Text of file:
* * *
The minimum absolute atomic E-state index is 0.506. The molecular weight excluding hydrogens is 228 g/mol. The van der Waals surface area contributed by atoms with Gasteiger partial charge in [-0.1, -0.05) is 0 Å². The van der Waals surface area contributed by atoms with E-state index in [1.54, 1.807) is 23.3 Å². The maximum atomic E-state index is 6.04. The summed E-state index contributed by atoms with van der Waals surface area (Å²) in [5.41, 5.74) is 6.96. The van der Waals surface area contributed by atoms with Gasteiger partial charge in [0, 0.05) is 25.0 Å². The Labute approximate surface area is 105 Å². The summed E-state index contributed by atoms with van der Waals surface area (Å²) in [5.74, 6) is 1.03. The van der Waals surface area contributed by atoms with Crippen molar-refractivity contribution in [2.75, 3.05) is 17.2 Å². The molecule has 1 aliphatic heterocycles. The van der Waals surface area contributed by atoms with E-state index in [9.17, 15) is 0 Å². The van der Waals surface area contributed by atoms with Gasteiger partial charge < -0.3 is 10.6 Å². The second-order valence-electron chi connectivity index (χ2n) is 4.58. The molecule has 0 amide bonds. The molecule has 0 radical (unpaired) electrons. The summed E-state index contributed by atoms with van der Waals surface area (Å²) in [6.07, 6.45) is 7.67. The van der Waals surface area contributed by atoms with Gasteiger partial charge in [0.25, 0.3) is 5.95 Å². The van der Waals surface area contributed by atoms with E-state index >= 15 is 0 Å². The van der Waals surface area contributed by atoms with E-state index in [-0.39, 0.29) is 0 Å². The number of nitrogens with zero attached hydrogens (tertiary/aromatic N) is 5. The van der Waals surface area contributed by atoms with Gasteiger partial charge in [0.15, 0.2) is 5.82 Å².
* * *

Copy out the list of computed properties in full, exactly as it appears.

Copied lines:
The minimum absolute atomic E-state index is 0.506. The molecular weight excluding hydrogens is 228 g/mol. The van der Waals surface area contributed by atoms with Gasteiger partial charge in [-0.1, -0.05) is 0 Å². The van der Waals surface area contributed by atoms with E-state index in [1.54, 1.807) is 23.3 Å². The maximum atomic E-state index is 6.04. The summed E-state index contributed by atoms with van der Waals surface area (Å²) in [5.41, 5.74) is 6.96. The van der Waals surface area contributed by atoms with Gasteiger partial charge in [0, 0.05) is 25.0 Å². The Labute approximate surface area is 105 Å². The summed E-state index contributed by atoms with van der Waals surface area (Å²) in [5.74, 6) is 1.03. The van der Waals surface area contributed by atoms with Crippen molar-refractivity contribution in [2.75, 3.05) is 17.2 Å². The molecule has 1 aliphatic heterocycles. The van der Waals surface area contributed by atoms with E-state index in [9.17, 15) is 0 Å². The van der Waals surface area contributed by atoms with Gasteiger partial charge < -0.3 is 10.6 Å². The second-order valence-electron chi connectivity index (χ2n) is 4.58. The molecule has 0 amide bonds. The molecule has 0 radical (unpaired) electrons. The summed E-state index contributed by atoms with van der Waals surface area (Å²) in [6.07, 6.45) is 7.67. The van der Waals surface area contributed by atoms with Gasteiger partial charge in [0.25, 0.3) is 5.95 Å². The van der Waals surface area contributed by atoms with E-state index >= 15 is 0 Å². The van der Waals surface area contributed by atoms with E-state index in [-0.39, 0.29) is 0 Å². The number of nitrogens with zero attached hydrogens (tertiary/aromatic N) is 5. The van der Waals surface area contributed by atoms with Gasteiger partial charge in [0.15, 0.2) is 5.82 Å².